Just in this brief sketch we can see that the popular simplified version sails majestically past the historical truth. The final point that gets completely ignored in the popular versions, in fact the propagators almost always claim the opposite, is that the Church did not ban heliocentricity. It said it was fine to discuss heliocentricity as a hypothesis but not as a validated scientific theory, which was its actual scientific status at the time. Despite the fact that it is almost completely false the simplified version gets trotted out by somebody almost daily.
For our second example we take a look at the world of Early Modern medicine and the work of Andries van Wezel (1514–1564) better known as Andreas Vesalius, with a glance to the side in passing at the anatomical studies of Leonardo da Vinci. Vesalius gets trotted out a lot in popular versions of the history of science because, by coincidence, his anatomy book, De humani corporis fabrica libri septem, was published in 1543, the same year as Copernicus’ De revolutionibus, providing a good excuse to call 1543 the beginning of the scientific revolution.
Very often Vesalius get presented as the first physician to dissect corpses since antiquity. The claim of being first is also attributed to Leonardo. It is in both cases completely false, as is also the claim that the Church forbid dissection of human corpses and Leonardo or Vesalius were forced to do this secretly, also often stated in both cases. I will briefly deal with Leonardo, before returning to Vesalius. The practice of artists studying corpses, in order to better understand the structure of the body was well established by the time Leonardo began his apprenticeship under Andrea del Verrocchio (c. 1435 – 1488), in fact Verrocchio insisted on his apprentices making detailed studies of the human body with its muscles, sinews etc. Leonardo simply took these studies further that his artist colleagues. He carried out his dissections, without any subterfuge, together with the physician and professor of anatomy Marcantonio della Torre (1481–1511).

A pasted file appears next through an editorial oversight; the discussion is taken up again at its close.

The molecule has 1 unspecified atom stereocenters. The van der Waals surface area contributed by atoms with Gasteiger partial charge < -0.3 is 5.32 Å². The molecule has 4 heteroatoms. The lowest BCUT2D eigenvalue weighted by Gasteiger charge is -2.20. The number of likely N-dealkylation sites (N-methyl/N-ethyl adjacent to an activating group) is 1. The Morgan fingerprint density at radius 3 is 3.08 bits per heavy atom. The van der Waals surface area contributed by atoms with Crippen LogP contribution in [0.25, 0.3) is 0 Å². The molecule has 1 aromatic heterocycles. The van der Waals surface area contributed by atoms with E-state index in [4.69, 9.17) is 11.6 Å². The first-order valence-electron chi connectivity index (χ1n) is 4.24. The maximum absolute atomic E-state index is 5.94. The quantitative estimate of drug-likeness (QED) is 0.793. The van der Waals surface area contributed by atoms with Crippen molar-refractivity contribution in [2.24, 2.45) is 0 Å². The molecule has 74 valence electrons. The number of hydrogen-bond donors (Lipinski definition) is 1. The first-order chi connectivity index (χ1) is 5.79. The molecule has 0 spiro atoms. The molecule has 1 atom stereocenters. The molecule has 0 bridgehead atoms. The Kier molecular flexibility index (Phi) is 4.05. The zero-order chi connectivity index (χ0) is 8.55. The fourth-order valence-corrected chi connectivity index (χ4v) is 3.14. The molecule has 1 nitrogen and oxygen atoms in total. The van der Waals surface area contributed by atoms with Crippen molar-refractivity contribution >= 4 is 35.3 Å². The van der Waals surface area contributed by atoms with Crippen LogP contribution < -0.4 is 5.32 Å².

Vesalius is, as already stated, often credited with being the first to practice human dissection since antiquity but as you can see Torre, who died three years before Vesalius was born, was practicing dissection with Leonardo, so Vesalius definitely not the first. In fact, Vesalius was a high point, but by no means the end point in a development that had been going on for at least one and a half centuries. The earliest recorded dissection took place in Padua in 1341 but the Anatomia of Mondino de’ Liuzzi (c. 1270–1326) dates from 1316, indicating an earlier well-established practice. In the late fifteenth century universities began to erect temporary dissection theatres in winter for the anatomy professors to carry out public dissections for their students. These would later be replaced with permanent anatomical theatres, with the first being built in Padua in 1595.